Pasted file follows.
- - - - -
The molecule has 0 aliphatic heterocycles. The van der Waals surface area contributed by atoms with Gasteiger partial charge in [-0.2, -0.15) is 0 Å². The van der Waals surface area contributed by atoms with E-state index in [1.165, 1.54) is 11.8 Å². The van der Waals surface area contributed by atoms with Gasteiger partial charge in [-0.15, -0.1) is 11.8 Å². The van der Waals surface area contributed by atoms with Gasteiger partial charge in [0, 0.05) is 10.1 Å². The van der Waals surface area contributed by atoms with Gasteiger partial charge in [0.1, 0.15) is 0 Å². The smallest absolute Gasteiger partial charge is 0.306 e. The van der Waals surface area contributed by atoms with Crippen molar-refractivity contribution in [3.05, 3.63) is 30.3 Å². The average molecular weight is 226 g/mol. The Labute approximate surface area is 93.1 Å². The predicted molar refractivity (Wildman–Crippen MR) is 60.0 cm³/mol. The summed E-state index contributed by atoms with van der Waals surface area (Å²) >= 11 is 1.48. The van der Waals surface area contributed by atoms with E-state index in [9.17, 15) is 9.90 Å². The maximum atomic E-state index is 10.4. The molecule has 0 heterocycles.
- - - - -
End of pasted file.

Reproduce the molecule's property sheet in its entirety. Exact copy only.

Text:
The molecule has 0 aliphatic heterocycles. The van der Waals surface area contributed by atoms with Gasteiger partial charge in [-0.2, -0.15) is 0 Å². The van der Waals surface area contributed by atoms with E-state index in [1.165, 1.54) is 11.8 Å². The van der Waals surface area contributed by atoms with Gasteiger partial charge in [-0.15, -0.1) is 11.8 Å². The van der Waals surface area contributed by atoms with Gasteiger partial charge in [0, 0.05) is 10.1 Å². The van der Waals surface area contributed by atoms with Gasteiger partial charge in [0.1, 0.15) is 0 Å². The smallest absolute Gasteiger partial charge is 0.306 e. The van der Waals surface area contributed by atoms with Crippen molar-refractivity contribution in [3.05, 3.63) is 30.3 Å². The average molecular weight is 226 g/mol. The Labute approximate surface area is 93.1 Å². The predicted molar refractivity (Wildman–Crippen MR) is 60.0 cm³/mol. The summed E-state index contributed by atoms with van der Waals surface area (Å²) >= 11 is 1.48. The van der Waals surface area contributed by atoms with E-state index in [9.17, 15) is 9.90 Å². The maximum atomic E-state index is 10.4. The molecule has 0 heterocycles.